To avoid becoming "lesson fighters", and to maximize skill acquisition speed, a characteristic again inherent in the very history of Southern Chinese combat training, techniques are taught like words, and application is taught like language syntax. So just as children learn to speak and express themselves very quickly, Kung Fu San Soo students pick up and begin to express the flowing fight dynamics of the entire system quite rapidly as well. Through two-man spontaneous semi-resistive, semi-contact sparring, fighters learn to visualize and respond to opportunities dynamically and quite naturally, much like the way a kitten learns to spar ofter a ball dangled from a string. It's not long before the kitten grows into a cat able to catch a bird right out of the air.

This training method of Kung Fu San Soo, as inherited from Chan Siu Dek, largely revolves around an ancient two man, semi-contact, free sparring system originally called San Sao or San Soo (Cantonese, San Shao in Mandarin). This is very likely where the Americanized art Tsoi Li Ho Fut Hung gained its popular name, Kung Fu San Soo. Credible sources hold that it can be traced to the very old spontaneous two man form practice of Wudang Tai Chi Chuan, or Taijiquan. One person attacks the other, and then reacts to the defense techniques the defender offers. The degree of contact and the roughness of the sparring varies from school to school and on how much experience the students have. Most Kung Fu San Soo schools call this mixed semi-contact and full contact cooperative sparring "working out", a convention passed down from Chan Siu Dek.

Resistive training sometimes exists, but clearly, techniques such as bone breaking maneuvers simply cannot be fully followed through in training. The obvious limitations of semi-resistive sparring, as opposed to full resistance fight training with an uncooperative opponent, has drawn some reasonable and constructive criticism from both outside the Kung Fu San Soo community, and within. Of course, historically, training completion occurred in battles, public "death matches", or in the streets, which is rarely possible these days. In an increasingly litigious society, even the liabilities of honest and unavoidable self defense are becoming more and more demanding. In some ways, you almost have to love the art for its own sake to pursue it, although throughout its history, all other things being equal, the effectiveness of this training methodology has consistently proven itself.

So it’s not an art that is a solely appropriate training for competitive sporting venues, and it lends itself much more to true combat and self defense. Like unrestricted training with sharpened Samurai swords or combat automatic pistols, it is not an art that easily proves itself in the sporting venues without washing itself pale. Nevertheless, there are important examples of San Soo fighters suggesting significant advantages of Kung Fu San Soo training even for competitive venues. It teaches a precision timing, a special psychology, accurate targeting, and an unpredictable fight flow that lend themselves to winning, at least when used in addition to other resisteve training specifically intended for sport fighting, training like the grappling arts, and stand up arts like western boxing, kickboxing, San Shou, and Muay Thai.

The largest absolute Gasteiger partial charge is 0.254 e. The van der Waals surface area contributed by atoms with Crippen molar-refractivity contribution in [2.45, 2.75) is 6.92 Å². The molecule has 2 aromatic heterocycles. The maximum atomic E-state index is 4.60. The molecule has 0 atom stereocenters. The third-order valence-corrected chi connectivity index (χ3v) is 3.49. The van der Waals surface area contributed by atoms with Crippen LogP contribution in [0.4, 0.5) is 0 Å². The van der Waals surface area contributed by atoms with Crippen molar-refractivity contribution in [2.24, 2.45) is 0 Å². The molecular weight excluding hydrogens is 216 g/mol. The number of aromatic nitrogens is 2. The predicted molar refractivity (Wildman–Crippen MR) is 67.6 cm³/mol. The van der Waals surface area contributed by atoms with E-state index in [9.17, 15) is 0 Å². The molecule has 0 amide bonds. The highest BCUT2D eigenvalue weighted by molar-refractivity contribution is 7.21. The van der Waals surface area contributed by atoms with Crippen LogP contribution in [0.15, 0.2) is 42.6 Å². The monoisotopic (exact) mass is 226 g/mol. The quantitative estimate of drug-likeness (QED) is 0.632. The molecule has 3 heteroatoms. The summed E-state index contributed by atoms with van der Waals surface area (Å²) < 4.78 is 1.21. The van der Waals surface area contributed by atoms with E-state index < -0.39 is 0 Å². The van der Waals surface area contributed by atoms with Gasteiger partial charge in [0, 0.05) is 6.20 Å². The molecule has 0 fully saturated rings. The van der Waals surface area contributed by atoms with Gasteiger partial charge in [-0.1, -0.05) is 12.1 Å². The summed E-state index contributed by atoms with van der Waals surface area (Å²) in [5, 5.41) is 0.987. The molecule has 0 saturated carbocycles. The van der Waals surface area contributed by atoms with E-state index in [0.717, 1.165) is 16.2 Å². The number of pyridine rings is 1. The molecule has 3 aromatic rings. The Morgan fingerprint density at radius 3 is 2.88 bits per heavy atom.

Perhaps the closest example of a sport fighter that employs at least a very limited but nevertheless important part of Kung Fu San Soo skill set might be Cung Le, who's San Shou Kung Fu venue evolved directly from the same source as ancient San Soo Kung Fu. And Kung Fu San Soo Master, Tim Cartmel, who's credentials also include advanced Taiji Quan, Xingyi Quan, Baguazhang, and a black belt in Brazillian Jiu Jitsu, provides us with a philosophic view into the evolution of combative martial arts into modern amature and professional competitive venues.

But the original philosophy of Kung Fu San Soo set down by American founder Chan Siu Dek was to either win a confrontation at any cost, even at the expense of death if necessary, or avoid fighting altogether. He simply didn't want any of his fighters to cripple themselves psychologically or technically by training for limitations of any kind at all. He admonished his students, if a fight was unavoidable, not to test the opponent with a limited response, not to give even a millisecond of advantage. He'd say, "If a man attacks you, how do you know that man isn't trying to kill you?" Of course, he was talking about a person attacking in a darkened parking garage, NOT one attacking you in a sporting venue where all oponents have trained themselve to fight hard, but by contract, have agreed not to attempt to permanently injure or disable their opponents.

This set up a conflict that remains in the art today. Either compromise that psychology by cross training against non-cooperative opponents in limited venues and thereby gain clearly valuable but limited resistive fighting experience, or remain true to the historic your-life-or-mine core of the art of his ancestors, and either gain experience through underground fights — which is precisely what many early American practitioners did — or perhaps never know how well one might do against a resistive fighter.

Approached realistically, both extremes offer practical and time tested advantages and disadvantages. And of course as many nearly no-holds-barred venues have emerged since the death of Chan Siu Dek, some sporting, some way beyond sporting, no one really knows whether he might have supported students of Kung Fu San Soo fighting in those events.

We've heard from two seperate and trusted sources that he endorsed some of his best students in an event against Muay Thai fighters when that art was first introduced in America, even though the event never materialized. And we wonder how he would have responded to events like this. We know Kung Fu San Soo practitioners from the Bill Lasiter lineage who have successfully tested themselves in this particular venue, including Jeff Frater and Kyle Olsen. And we also know that Chan Siu Dek said, "don't make fun of or degrade another man's art...someday he might kill you with it," a very important point to keep in mind.